Learning Vegas: Multicamera editing (Tutorial)

Vegas® Pro makes it easy to work with video from multiple cameras right from the timeline. You can capture and edit video for a single scene from multiple cameras or for a single scene shot multiple times from one camera. Multicamera work is generally completed in five steps.


 

 

Shooting multicamera video

If possible, use the same make and model of camera and the same settings. Otherwise, you may need to do significant color correction in order to match the look between cameras.

When shooting multicamera video, there are a few key components to consider before getting started:
If possible, provide a single timecode source to all cameras.With synchronized timecode, Vegas Pro can lay out multicamera media in perfect synchronization. Otherwise, you’ll need to manually adjust the alignment between clips.Unsynchronized timecode between two cameras—even of the same type—drifts as much as one second per hour. Likewise, date/time stamps also drift and can only be used for approximate layout. If you only need two cameras on your shoot, be aware that some Sony cameras (e.g. HVR-V1) can synchronize timecode (using a feature called “TC Link”) over IEEE-1394.

Set the date and time in each camera. The closer these are, the better the approximate layout will be. Even if you’re using a master timecode source, you should set the date/time as a backup.

Before or after each scene, record a synchronization point. It is preferable to use a video slate board for this purpose, but you can also employ a loud and visible hand clap. You can also use a flash from a still camera, but you must disable any red-eye reduction, as this can cause multiple flashes. A fast camera flash combined with a fast shutter speed can be problematic as well.Regardless of the synchronization method you choose, it must be visible by all cameras.

If you forget to record a synchronization point, you’ll have to align the clips using another reference point, such as something consistent in the audio or video. Be aware that in distant shots, the audio captured by the camera’s microphone will be delayed from the video (1 frame for every 11.5 meters).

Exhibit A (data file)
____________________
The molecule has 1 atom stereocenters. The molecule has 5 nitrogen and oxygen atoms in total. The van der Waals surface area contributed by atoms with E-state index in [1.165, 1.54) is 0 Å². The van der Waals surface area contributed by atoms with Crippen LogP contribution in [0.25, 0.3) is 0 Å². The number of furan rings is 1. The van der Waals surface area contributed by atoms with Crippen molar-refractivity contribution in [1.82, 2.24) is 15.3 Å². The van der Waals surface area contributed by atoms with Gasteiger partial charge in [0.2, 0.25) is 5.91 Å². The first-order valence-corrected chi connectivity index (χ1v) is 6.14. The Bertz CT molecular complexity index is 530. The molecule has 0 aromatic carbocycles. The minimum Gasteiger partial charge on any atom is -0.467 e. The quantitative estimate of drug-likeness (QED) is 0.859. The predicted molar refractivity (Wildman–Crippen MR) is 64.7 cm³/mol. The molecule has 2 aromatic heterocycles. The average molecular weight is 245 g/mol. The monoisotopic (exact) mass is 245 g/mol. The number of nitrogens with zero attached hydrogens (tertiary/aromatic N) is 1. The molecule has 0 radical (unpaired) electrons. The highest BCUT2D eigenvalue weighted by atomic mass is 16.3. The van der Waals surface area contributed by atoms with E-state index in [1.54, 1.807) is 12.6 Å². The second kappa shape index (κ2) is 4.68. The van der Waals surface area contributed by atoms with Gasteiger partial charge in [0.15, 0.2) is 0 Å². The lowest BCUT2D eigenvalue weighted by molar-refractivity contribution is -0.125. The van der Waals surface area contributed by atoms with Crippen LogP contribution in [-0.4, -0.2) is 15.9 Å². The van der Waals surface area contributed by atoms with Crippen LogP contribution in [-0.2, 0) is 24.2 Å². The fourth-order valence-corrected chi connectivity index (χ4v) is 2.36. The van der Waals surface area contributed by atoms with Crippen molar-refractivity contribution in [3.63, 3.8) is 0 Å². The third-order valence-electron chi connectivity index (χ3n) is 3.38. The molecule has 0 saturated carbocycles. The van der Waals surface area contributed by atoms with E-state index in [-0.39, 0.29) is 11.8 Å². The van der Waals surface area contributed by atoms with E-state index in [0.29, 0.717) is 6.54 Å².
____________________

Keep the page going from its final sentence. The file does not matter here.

At least one of the cameras should be recording the audio you’ll use for the final edit. Alternatively, if you’re using dual-system sound, you can record audio on another device altogether. If you are shooting a musical performance, you might even be using the studio-recorded audio track. If you record audio on multiple cameras, you’ll be able to switch between it along with the video if you choose


Capturing multicamera video

You can use the Sony Video Capture application included with Vegas Pro to capture recordings from each camera in your multicamera shoot just as you would normally.

However, when you capture multicamera video, it is especially important to give each tape (or disc) a unique name; Vegas Pro uses this information to create a track for each camera. Before you begin the capture process, enable scene detection in the capture application so each segment is captured as a separate clip.


Synchronizing video in multicamera projects

In order to effectively edit multicamera footage within Vegas Pro, you must have your video clips synchronized. The best place to do this is the timeline, using the same Vegas Pro editing tools as you would for any video project.
Laying out clips using timecode or data/time stamps
Adjusting alignment using audio waveforms
Adjusting alignment using video


Creating multiplecamera events

Vegas Pro uses takes for multicamera editing. For more information, see “Using takes as alternate versions of events.” While the multicamera editing feature can be used with any multitake video event, Vegas Pro makes it easy to build multitake events for multicamera editing.

When Vegas Pro creates multitake events from your camera tracks, the take order will match the track order. As a result, it’s a good idea to first reorder your tracks if you have a particular order you prefer (wide shot, medium shots, handheld).

Once all of your cameras are laid out across tracks, synchronized, and ordered to your satisfaction, select the tracks from which you want to create a multicamera track (or press Ctrl+A to select all tracks). For more information about synchronizing your video, see “Synchronizing video in multicamera projects.”

From the Tools menu, choose Multicamera, and choose Create Multicamera Track from the submenu. Vegas Pro builds a set of tracks containing a series of events, with takes representing each of the cameras.

A new event is created for each time a camera was started and stopped, as well as empty “(no camera)” takes for video events where cameras were missing.

If you have envelopes, effects, or motion applied to the original camera tracks, these will be lost during this operation.

You’re now ready to start editing your multicamera video. For more information, see “Editing multicamera video.”


Editing multicamera video

Once you have synchronized multitake events, you can use multicamera editing mode to choose takes and switch cameras. This can be done while Vegas Pro is paused for cuts at precise points (such as certain timecodes or beat markers), or it can be done live during playback. Playback continues even when a take is chosen.

When multicamera editing mode is active, video envelopes, effects, and motion are bypassed in the Video Preview window to preserve your playback frame rate.


 

 

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